Although only minoxidil is clinically approved to treat hair loss, some research evidence suggests the use of some amino acids, caffeine, curcumin – the active ingredient in turmeric, and biotin may be beneficial.6
Let’s take a closer look at some of the compounds currently suggested for hair loss.
Essential amino acids
Cysteine and lysine are the most studied amino acids for treating hair loss.6 Cysteine is a sulfur-containing amino acid.6When 2 cysteine residues come together, they form a strong bond known as a disulfide bridge via dimerization.6
This disulfide bridge promotes hair strength and rigidity.6 Having adequate levels of sulfur is important since deficiencies are linked to brittle and thin hair.6
Lysine is a basic, or positively charged, amino acid that can reduce hair shedding by improving the absorption of iron.6
This amino acid therefore works to improve nutritional factors linked to hair loss as iron deficiencies are associated with excessive shedding of the hair.7
Research suggests that caffeine can promote follicle growth through hair shaft elongation and proliferation of cells in the hair matrix.5,6 Caffeine also suppresses the production of a protein called transforming growth factor beta – a hair growth inhibitor.
It also increases the production of another protein, called insulin-like growth factor-1 – a hair growth inducer.6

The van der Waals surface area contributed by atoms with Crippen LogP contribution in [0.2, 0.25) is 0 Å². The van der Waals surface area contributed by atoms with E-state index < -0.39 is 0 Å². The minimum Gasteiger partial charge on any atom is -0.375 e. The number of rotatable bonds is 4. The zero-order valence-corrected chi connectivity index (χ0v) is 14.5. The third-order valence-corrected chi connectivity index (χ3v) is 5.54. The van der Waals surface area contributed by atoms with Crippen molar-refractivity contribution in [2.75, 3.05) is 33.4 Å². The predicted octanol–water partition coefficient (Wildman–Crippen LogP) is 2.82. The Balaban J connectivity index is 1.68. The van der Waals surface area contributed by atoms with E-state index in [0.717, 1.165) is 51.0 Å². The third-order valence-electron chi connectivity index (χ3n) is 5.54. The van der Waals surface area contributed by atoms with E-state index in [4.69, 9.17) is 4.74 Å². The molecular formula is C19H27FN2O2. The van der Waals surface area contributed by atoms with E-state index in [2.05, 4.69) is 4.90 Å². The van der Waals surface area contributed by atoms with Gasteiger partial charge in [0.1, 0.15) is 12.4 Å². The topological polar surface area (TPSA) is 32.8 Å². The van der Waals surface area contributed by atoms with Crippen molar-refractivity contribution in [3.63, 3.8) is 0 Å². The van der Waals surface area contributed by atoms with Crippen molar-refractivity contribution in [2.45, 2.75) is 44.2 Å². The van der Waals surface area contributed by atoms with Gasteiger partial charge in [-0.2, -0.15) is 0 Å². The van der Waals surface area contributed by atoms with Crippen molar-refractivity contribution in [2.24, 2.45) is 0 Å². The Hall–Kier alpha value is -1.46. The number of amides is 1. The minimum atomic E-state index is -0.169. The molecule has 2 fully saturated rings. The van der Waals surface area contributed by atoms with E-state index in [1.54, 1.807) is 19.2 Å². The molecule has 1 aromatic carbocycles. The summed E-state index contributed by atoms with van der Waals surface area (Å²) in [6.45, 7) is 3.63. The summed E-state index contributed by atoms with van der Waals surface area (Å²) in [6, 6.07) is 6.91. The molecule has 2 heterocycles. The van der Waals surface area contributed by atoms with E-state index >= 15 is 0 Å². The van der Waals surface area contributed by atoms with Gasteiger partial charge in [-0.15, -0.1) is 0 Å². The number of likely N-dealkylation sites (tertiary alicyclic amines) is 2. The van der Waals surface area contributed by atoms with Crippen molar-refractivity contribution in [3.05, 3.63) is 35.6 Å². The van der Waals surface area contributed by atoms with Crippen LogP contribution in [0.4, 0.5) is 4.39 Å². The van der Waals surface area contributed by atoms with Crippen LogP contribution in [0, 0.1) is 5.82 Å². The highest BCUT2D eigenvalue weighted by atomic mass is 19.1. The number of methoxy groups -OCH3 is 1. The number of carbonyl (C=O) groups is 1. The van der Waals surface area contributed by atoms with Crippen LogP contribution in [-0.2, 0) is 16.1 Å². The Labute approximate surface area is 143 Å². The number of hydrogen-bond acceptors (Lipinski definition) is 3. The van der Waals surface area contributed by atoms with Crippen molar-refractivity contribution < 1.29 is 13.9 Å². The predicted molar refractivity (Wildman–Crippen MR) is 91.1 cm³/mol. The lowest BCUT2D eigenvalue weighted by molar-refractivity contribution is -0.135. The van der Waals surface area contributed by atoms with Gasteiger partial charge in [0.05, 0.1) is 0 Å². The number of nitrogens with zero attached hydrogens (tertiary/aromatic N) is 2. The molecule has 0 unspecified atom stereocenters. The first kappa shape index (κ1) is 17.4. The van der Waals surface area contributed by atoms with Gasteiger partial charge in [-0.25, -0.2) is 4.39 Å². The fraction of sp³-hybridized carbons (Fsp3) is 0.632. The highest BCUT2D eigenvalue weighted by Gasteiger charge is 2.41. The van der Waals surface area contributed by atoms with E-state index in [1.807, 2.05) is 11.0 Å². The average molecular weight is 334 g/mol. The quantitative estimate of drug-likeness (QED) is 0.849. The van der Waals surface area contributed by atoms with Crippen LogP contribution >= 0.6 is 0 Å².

The use of a caffeine-based shampoo daily for six months has been associated with reductions in hair shedding and hair loss intensity.6
Another investigation of the effects of caffeine versus 5% minoxidil found both to be similarly effective in promoting the number of hairs in the anagen phase of the hair growth cycle.3
These results suggest that the best shampoo for hair loss and thinning hair may contain minoxidil or caffeine.
Curcumin is the active ingredient in the yellow spice turmeric.6 As an anti-inflammatory agent, curcumin works to decrease the levels of pro-inflammatory cytokines.6
More specifically, curcumin inhibits tumor necrosis factor alpha and interleukin-1, both of which play roles in follicular regression and hair shedding.6
Biotin, also known as vitamin B7, is perhaps the most advertised and popular hair product for treating hair loss. In women with deficiencies, biotin supplementation may lead to improved hair growth.8
Despite anecdotal evidence, there are no high quality clinical trials that have examined biotin’s potential as a treatment for hair loss.
What is the best shampoo for hair loss?